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      Live in China    

Money and Payments


Chinese currency is called Renminbi, which literally translates to “people’s currency.” It is referred to internationally as Chinese Yuan (pronounced “you-an”). This means that the currency code is RMB inside China and CNY outside the country. When you are in China, you may also hear yuan being referred to as “kuai” (pronounced “kwai”).

China is an increasingly cashless society. It is useful to carry 200 yuan (30 USD) for emergencies, but most goods are paid for by scanning a QR code using WeChat and Alipay mobile apps. It may shock you that panhandlers and people selling small items on the street will ask you to scan their QR codes, rather than accept cash. You need a Chinese bank account to use these apps. See our Banks and Taxes in China guide for more details.

Image by Jonas Leupe

Emergency Numbers


Police 110 Fire 119 Ambulance 120 Traffic Accident 122

Emergency operators should speak English or find someone who can. However, be prepared to say your location in Chinese. Please note that, depending on the nature of your emergency, it may be quicker and easier to take a taxi to hospital than to call an ambulance.

China’s dialing code is +86.

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Public Holidays


1st January New Years’ Day Mid-January to mid-February (3 days, varies each year) Spring Festival (Chinese New Year) 4th, 5th, or 6th April (1 day, varies each year) Qingming Festival (Tomb Sweeping Day) 1st May Labour Day holiday Late May or June (1 day, varies each year) Dragon Boat Festival September (1 day, varies each year) Mid-Autumn Festival 1st October (followed by 2nd-7th October) National Day (turning to Golden Week)

Foreign employees working in companies that do business with the West may receive Christmas day off, but this entirely up to the company.

Be warned: Traveling in China during public holidays can be unpleasant. Public transportation and flights become more expensive during this time. Tickets are sold out months in advance and tourist spots are extremely crowded. Foreigners often prefer to fly to nearby countries or return home for the week.

Image by Natalya Zaritskaya

Main Airports

There are over 230 airports in China and the number is growing. Many cities in China have their own airports and even their own airline.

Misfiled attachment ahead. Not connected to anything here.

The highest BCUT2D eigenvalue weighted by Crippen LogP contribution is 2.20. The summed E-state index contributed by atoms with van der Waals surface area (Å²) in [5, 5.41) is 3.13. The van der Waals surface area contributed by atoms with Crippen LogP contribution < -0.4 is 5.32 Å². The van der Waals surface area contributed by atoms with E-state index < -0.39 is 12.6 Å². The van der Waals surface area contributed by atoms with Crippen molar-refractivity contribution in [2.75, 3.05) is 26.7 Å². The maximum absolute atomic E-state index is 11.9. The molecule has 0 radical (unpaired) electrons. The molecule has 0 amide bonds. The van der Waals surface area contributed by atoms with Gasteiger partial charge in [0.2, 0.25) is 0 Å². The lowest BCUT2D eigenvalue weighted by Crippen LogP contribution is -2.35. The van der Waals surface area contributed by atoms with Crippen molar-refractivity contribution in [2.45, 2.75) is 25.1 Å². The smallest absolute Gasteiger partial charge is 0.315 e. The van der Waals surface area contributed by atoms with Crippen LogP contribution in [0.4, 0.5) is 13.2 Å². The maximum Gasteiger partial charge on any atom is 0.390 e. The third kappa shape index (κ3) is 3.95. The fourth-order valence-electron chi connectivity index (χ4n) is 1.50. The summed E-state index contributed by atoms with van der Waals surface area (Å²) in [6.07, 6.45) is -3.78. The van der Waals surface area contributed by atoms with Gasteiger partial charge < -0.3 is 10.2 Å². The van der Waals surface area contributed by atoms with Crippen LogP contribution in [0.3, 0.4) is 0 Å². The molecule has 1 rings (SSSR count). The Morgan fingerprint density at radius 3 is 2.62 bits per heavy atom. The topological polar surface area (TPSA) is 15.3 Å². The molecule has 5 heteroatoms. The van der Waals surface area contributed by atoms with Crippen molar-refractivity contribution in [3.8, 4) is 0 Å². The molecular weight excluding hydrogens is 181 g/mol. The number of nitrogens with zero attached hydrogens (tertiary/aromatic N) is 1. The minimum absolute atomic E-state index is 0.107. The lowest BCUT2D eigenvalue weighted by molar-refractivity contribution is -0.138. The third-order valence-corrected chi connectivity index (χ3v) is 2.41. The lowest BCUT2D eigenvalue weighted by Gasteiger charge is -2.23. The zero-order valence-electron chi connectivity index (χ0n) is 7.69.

The biggest international airports in the country are:

  • Beijing Capital International Airport (PEK)

  • Shanghai Pudong International Airport (PVG)

  • Shenzhen Bao’an International Airport (SZX)

  • Guangzhou Baiyun International Airport (CAN)

  • Chengdu Shuangliu International Airport (CTU)

International flights to more remote areas in China will have a layover in one of these airports.

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Do’s and Don’ts


China is often painted as a society with a strict societal code. This is not always the case, and you may find that customs Chinese citizens follow to don’t apply to foreigners. There are certain concepts you should bear in mind, however.

  • Do try to speak Mandarin or a local Chinese dialect. Saying nihao (“hello”) and smiling goes a long way. Asking ni chi fan le ma (literally translated as “have you eaten?”, a caring and personal way to greet someone) will endear you to friends.

  • Do buy small gifts for friends, to show that you are thinking of them. It’s common to regularly buy little gifts for friends, such as fruit, snacks, or beauty products. If you visit a friend or their parents’ home, a small gift is appreciated.

  • Do not discuss politics, particularly among colleagues or whilst drinking. Chinese people are reluctant to discuss politics. The state may get involved if you talk openly about politically contentious issues. 

  • Do not generalize people’s experiences. China is incredibly diverse. Someone from Guangdong will likely not have the same heritage, cultural and life experience, or even taste in food as someone from Hubei.

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WeChat is everything social in China. This app is the equivalent of WhatsApp, Facebook, Instagram, LinkedIn, PayPal, and more. Contact friends, send queries to co-workers, post updates about your life, find a new apartment, pay bills, order train and flight tickets—if you can think of it, WeChat is capable of it. You will get used to adding people as contacts immediately and will soon wonder how you used to stay in touch with people back home.

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Dining Etiquette


  • Meals are shared in China. Usually, you order a few different dishes that are placed in the middle of the table to be shared.

  • Use chopsticks. The only option in some restaurants, and an easy and pleasant way to eat Chinese dishes.

  • “I’ll get this one!” Chinese people, and men in particular, will often offer to pay for the bill. You can offer to pay for your share but do not press the issue. Instead, make sure you pay next time you eat together.

  • Drinking is encouraged. You can say no to drinking alcohol at your meal, especially strong drinks such as Baijiu (a traditional Chinese distilled spirit). However, it is common to buy big bottles of beer to share between everyone. Try not to get into drinking contests—the people challenging you are probably well-practiced at out-drinking foreigners.

Image by Jonathan Borba
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